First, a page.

Dear Worrier Princess: To Love and Be Loved

dear worrier princess is a queer advice column based off the ex-girlfriend of my ex-girlfriend is my girlfriend, an advice zine by maddy court (a.k.a @xenaworrierprincess on instagram).

Banner by Sid Champagne   [Image Description; To the left of the illustration the words "Dear Worrier Princess" are in script surrounded by diamonds and stars, at right, a hand holds a smartphone, on the screen a lightning bolt strikes a broken heart]

Banner by Sid Champagne

[Image Description; To the left of the illustration the words "Dear Worrier Princess" are in script surrounded by diamonds and stars, at right, a hand holds a smartphone, on the screen a lightning bolt strikes a broken heart]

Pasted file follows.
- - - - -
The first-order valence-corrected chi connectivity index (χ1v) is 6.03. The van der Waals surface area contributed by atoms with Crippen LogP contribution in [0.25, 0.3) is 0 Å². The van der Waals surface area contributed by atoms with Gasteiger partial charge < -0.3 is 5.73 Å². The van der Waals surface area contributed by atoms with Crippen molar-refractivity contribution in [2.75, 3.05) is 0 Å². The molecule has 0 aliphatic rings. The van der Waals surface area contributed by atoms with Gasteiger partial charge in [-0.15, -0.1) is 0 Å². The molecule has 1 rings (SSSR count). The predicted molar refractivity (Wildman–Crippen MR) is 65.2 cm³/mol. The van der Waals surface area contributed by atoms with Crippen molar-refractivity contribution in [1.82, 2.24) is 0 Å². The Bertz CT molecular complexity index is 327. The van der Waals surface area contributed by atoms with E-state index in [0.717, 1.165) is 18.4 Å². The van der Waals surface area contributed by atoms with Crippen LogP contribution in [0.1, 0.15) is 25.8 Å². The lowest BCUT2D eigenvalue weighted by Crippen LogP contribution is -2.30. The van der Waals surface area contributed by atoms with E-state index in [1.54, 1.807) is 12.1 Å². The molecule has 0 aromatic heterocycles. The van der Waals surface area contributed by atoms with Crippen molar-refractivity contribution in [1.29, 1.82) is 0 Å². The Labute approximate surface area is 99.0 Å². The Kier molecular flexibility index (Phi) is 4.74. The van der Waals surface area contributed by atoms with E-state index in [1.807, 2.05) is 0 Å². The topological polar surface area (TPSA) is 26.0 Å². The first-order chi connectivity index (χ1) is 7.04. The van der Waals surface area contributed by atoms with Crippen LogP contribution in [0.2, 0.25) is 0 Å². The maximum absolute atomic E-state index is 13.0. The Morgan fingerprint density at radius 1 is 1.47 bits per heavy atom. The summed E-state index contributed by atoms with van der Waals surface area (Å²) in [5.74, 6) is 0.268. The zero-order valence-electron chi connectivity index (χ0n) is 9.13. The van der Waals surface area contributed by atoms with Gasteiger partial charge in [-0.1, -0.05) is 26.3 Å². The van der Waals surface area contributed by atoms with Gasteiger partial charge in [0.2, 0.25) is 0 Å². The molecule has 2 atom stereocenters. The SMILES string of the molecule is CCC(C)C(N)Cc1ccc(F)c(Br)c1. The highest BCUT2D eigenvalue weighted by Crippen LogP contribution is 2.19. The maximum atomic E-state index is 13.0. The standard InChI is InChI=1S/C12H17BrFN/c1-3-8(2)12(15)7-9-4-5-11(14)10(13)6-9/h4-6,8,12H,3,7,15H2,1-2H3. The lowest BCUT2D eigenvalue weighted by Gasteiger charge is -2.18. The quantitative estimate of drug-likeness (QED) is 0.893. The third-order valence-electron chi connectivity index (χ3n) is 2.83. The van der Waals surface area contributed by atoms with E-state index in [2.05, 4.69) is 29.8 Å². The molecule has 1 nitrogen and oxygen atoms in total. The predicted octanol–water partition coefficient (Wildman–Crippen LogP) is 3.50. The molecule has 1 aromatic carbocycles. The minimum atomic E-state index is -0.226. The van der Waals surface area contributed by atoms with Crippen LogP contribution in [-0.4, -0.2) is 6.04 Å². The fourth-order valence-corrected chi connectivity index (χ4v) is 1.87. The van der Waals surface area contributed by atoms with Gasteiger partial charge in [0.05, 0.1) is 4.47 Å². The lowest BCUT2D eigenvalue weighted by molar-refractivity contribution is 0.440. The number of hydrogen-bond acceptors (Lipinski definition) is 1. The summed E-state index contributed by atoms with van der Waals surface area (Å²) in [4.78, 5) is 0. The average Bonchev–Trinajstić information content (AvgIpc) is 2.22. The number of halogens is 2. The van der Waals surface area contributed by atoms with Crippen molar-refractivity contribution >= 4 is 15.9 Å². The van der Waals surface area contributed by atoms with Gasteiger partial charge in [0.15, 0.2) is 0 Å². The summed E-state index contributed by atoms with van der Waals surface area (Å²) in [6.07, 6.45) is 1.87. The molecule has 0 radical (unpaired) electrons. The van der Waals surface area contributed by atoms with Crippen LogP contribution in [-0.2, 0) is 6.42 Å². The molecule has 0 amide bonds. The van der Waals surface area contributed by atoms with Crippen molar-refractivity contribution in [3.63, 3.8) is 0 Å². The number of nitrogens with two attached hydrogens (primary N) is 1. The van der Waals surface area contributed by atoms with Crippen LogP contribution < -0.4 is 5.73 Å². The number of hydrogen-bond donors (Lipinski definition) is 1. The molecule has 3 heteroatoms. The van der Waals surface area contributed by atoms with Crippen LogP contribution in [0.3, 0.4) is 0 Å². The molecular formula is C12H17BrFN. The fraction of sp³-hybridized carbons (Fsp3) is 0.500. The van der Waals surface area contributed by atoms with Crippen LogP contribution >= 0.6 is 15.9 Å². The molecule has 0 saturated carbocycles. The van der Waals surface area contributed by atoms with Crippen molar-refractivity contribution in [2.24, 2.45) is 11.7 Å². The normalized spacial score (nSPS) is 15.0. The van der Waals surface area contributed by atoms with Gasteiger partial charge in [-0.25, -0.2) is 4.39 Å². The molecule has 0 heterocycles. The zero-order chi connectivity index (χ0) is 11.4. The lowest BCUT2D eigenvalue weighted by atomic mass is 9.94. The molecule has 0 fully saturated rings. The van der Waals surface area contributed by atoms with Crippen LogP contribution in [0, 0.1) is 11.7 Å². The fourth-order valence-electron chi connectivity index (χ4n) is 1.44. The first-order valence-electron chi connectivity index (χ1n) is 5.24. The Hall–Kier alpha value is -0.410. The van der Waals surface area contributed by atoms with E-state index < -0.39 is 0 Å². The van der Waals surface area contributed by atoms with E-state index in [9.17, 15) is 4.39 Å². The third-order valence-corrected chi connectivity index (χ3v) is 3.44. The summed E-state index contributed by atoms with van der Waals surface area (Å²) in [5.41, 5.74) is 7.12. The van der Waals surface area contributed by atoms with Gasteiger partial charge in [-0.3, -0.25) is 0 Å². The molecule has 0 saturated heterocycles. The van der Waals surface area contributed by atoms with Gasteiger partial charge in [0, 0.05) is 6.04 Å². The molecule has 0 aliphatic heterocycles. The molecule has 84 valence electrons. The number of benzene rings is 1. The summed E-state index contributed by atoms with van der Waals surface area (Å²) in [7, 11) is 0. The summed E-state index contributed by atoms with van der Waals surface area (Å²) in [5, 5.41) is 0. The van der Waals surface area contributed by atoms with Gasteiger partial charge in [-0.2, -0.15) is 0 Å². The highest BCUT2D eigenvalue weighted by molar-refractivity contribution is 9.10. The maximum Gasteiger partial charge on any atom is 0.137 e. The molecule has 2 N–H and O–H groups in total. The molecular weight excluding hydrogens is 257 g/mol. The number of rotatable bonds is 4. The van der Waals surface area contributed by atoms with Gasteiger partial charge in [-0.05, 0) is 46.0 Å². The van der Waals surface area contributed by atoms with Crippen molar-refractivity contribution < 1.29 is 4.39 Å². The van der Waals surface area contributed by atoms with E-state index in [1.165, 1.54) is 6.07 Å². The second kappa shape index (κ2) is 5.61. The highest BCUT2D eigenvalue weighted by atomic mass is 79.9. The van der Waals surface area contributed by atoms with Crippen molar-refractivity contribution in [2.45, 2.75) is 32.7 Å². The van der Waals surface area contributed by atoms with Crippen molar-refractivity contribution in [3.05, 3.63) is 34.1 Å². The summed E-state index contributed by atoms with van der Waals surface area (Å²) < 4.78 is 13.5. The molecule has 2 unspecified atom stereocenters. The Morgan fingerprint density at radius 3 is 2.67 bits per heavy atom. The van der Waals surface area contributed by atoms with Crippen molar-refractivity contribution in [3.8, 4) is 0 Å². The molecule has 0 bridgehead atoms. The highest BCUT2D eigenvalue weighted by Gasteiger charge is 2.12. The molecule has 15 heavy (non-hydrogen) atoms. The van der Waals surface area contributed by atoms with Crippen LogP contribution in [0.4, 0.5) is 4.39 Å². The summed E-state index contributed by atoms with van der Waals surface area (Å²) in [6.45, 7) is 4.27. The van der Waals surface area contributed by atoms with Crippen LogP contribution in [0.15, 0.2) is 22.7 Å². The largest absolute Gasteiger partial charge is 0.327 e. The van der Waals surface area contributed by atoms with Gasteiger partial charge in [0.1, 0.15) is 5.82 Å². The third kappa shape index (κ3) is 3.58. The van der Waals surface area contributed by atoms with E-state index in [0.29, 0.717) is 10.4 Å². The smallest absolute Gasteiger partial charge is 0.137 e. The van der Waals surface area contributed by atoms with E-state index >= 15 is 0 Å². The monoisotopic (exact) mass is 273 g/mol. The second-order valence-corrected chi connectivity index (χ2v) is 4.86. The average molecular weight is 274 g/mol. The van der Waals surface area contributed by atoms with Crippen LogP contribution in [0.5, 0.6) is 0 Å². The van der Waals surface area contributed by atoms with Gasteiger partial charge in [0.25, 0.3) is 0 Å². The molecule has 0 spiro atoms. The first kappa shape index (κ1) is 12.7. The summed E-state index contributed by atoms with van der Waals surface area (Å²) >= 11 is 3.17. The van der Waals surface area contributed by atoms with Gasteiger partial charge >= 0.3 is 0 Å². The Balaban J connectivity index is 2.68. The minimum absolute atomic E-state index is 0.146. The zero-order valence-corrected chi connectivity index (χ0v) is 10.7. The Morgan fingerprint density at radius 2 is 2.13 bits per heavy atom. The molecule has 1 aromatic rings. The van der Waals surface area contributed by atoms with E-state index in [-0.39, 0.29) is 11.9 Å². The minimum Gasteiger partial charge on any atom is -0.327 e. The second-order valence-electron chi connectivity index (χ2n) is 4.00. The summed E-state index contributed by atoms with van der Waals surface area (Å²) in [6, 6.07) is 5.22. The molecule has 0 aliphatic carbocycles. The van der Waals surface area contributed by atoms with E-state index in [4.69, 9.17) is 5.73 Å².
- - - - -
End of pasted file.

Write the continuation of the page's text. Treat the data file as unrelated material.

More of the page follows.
Queery #1: I want to try to open lines of communication with a friend who ended a very long friendship with a handful of short messages (after ghosting for a few months). She blames me for something I don’t fully understand, but she didn’t want to explain her feelings or talk beyond telling me how angry she was/is. It left me feeling blindsided, and hurt, and it still does. That was nearly a year ago. She didn’t ask me not to contact her specifically but didn’t answer when I asked her what kind of boundaries she wanted around communication. I have given her space, wanting to respect the distance she’s keeping, but I just wonder if only we could talk maybe we could have some kind of healing or at least common understanding of what happened. It was just so abrupt. I want to apologize again, and try to understand, but I don’t know how to do that if she isn’t interested in speaking. What would you do?